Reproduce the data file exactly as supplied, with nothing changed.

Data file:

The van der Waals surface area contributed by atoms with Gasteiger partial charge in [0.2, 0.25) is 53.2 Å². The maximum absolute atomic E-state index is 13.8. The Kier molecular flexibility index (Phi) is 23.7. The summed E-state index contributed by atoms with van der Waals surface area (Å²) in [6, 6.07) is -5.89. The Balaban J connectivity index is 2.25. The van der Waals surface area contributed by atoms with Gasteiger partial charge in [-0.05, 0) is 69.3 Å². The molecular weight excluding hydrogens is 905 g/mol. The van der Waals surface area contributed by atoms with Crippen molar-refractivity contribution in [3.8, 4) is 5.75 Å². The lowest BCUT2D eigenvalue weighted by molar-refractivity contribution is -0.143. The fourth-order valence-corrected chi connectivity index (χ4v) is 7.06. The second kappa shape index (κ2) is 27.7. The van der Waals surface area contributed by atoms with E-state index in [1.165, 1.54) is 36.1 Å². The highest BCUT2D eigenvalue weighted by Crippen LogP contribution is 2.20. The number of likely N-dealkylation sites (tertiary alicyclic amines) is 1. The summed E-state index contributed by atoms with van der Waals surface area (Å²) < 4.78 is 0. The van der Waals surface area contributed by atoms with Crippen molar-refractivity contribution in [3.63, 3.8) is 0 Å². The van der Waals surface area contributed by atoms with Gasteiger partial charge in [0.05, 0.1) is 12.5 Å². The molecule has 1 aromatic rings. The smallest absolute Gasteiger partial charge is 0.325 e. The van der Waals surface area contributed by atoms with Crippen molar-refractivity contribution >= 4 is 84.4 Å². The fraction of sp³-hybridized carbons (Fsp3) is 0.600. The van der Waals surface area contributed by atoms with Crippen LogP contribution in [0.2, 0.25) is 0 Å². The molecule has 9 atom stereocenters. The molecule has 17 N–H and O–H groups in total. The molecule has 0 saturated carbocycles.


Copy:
The van der Waals surface area contributed by atoms with Gasteiger partial charge in [0.2, 0.25) is 53.2 Å². The maximum absolute atomic E-state index is 13.8. The Kier molecular flexibility index (Phi) is 23.7. The summed E-state index contributed by atoms with van der Waals surface area (Å²) in [6, 6.07) is -5.89. The Balaban J connectivity index is 2.25. The van der Waals surface area contributed by atoms with Gasteiger partial charge in [-0.05, 0) is 69.3 Å². The molecular weight excluding hydrogens is 905 g/mol. The van der Waals surface area contributed by atoms with Crippen molar-refractivity contribution in [3.8, 4) is 5.75 Å². The lowest BCUT2D eigenvalue weighted by molar-refractivity contribution is -0.143. The fourth-order valence-corrected chi connectivity index (χ4v) is 7.06. The second kappa shape index (κ2) is 27.7. The van der Waals surface area contributed by atoms with E-state index in [1.165, 1.54) is 36.1 Å². The highest BCUT2D eigenvalue weighted by Crippen LogP contribution is 2.20. The number of likely N-dealkylation sites (tertiary alicyclic amines) is 1. The summed E-state index contributed by atoms with van der Waals surface area (Å²) < 4.78 is 0. The van der Waals surface area contributed by atoms with Crippen molar-refractivity contribution in [3.63, 3.8) is 0 Å². The van der Waals surface area contributed by atoms with Gasteiger partial charge in [0.05, 0.1) is 12.5 Å². The molecule has 1 aromatic rings. The smallest absolute Gasteiger partial charge is 0.325 e. The van der Waals surface area contributed by atoms with Crippen molar-refractivity contribution >= 4 is 84.4 Å². The fraction of sp³-hybridized carbons (Fsp3) is 0.600. The van der Waals surface area contributed by atoms with Crippen LogP contribution in [0.2, 0.25) is 0 Å². The molecule has 9 atom stereocenters. The molecule has 17 N–H and O–H groups in total. The molecule has 0 saturated carbocycles.